Mixins for Atlas

I've beeen toying with that idea for a while and I thought I would try to get some feedback on it. Mixins are a way to dynamically add members to an existing object. I've built a small function, Type.Mixin, that does that by copying members from the mixin object's prototype to the object that you want to extend. The mixin object is a type (that is, a function) that can't be instantiated (you can ensure that by throwing from the constructor). The members that will extend the target object are defined on the prototype of the mixin.

Here's an example of a mixin object that is specialized at extending strings:

Bleroy.Mixin.StringHtmlExtensions = function() {
    throw new Error("Can't instantiate a mixin.");
Bleroy.Mixin.StringHtmlExtensions.prototype = {
    // Don't do this at home, this is a very naive
    // implementation just for demonstration purposes.
    htmlEncode: function() {
        return this
            .replace(/&/g, "&")
            .replace(/\</g, "&lt;")
            .replace(/\>/g, "&gt;")
            .replace(/\"/g, "&quot;");
    htmlDecode: function() {
        return this
            .replace(/&lt;/g, "<")
            .replace(/&gt;/g, ">")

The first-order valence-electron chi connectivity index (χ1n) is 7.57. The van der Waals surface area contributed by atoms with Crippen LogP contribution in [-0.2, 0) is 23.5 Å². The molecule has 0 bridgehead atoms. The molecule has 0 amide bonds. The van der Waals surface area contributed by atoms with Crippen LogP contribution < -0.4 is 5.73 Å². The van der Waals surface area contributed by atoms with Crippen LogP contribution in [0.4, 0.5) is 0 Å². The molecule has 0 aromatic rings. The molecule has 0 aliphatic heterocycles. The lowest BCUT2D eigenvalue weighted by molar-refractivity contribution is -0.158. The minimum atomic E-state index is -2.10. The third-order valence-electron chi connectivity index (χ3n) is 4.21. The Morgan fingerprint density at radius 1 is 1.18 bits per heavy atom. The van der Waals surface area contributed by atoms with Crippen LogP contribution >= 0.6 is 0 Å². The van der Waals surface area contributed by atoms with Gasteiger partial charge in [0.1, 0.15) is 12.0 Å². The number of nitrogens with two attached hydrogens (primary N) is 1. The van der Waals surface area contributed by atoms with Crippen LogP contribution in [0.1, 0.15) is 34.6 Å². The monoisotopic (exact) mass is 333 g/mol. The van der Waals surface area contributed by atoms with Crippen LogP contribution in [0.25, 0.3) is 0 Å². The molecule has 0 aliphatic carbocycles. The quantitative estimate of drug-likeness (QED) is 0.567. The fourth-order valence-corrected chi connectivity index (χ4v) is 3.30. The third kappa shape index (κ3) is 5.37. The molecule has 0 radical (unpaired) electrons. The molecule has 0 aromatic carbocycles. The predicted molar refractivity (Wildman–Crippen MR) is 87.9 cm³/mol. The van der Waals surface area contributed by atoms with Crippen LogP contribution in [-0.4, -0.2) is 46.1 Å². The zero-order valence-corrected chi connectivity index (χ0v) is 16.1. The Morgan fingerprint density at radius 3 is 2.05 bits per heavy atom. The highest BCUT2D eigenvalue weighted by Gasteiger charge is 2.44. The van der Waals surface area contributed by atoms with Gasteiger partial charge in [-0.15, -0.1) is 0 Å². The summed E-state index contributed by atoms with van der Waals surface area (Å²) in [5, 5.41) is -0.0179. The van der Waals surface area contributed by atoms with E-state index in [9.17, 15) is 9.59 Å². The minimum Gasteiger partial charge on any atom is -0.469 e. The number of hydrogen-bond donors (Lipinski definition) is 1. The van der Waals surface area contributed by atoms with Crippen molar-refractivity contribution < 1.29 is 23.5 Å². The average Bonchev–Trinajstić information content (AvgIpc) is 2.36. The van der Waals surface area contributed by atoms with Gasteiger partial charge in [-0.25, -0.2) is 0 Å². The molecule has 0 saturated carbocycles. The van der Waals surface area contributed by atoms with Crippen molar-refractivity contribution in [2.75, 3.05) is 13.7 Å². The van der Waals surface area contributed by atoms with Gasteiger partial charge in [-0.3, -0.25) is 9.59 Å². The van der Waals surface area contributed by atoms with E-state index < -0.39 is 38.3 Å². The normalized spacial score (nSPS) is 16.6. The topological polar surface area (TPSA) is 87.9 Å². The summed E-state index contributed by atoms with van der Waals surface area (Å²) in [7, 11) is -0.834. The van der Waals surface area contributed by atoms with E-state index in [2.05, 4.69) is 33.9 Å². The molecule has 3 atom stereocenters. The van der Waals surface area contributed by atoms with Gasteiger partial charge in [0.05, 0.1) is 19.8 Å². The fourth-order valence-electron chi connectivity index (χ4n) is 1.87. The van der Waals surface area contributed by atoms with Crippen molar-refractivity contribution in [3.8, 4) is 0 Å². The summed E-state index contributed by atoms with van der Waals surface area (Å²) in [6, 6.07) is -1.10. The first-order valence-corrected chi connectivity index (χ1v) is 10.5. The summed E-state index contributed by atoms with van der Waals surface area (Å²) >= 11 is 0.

.replace(/&quot;/g, '"')
            .replace(/&amp;/g, "&");
Bleroy.Mixin.StringHtmlExtensions.targetType = String;

You can extend a string with this mixin this way:

var val = new String($("userInput").value);
Type.Mixin(val, Bleroy.Mixin.StringHtmlExtensions);
$("encoded").innerHTML = val.htmlEncode();

Here, we get the value of an input field, apply the mixin and we're ready to use the mixin's methods on the string and set a label's text with the results. Note here that you need to construct the string instance using the String constructor. A string literal won't do because in JavaScript you can't extend objects of the built-in types that were not constructed from the corresponding type's constructor. You need to "box" the literal in order to be able to extend it.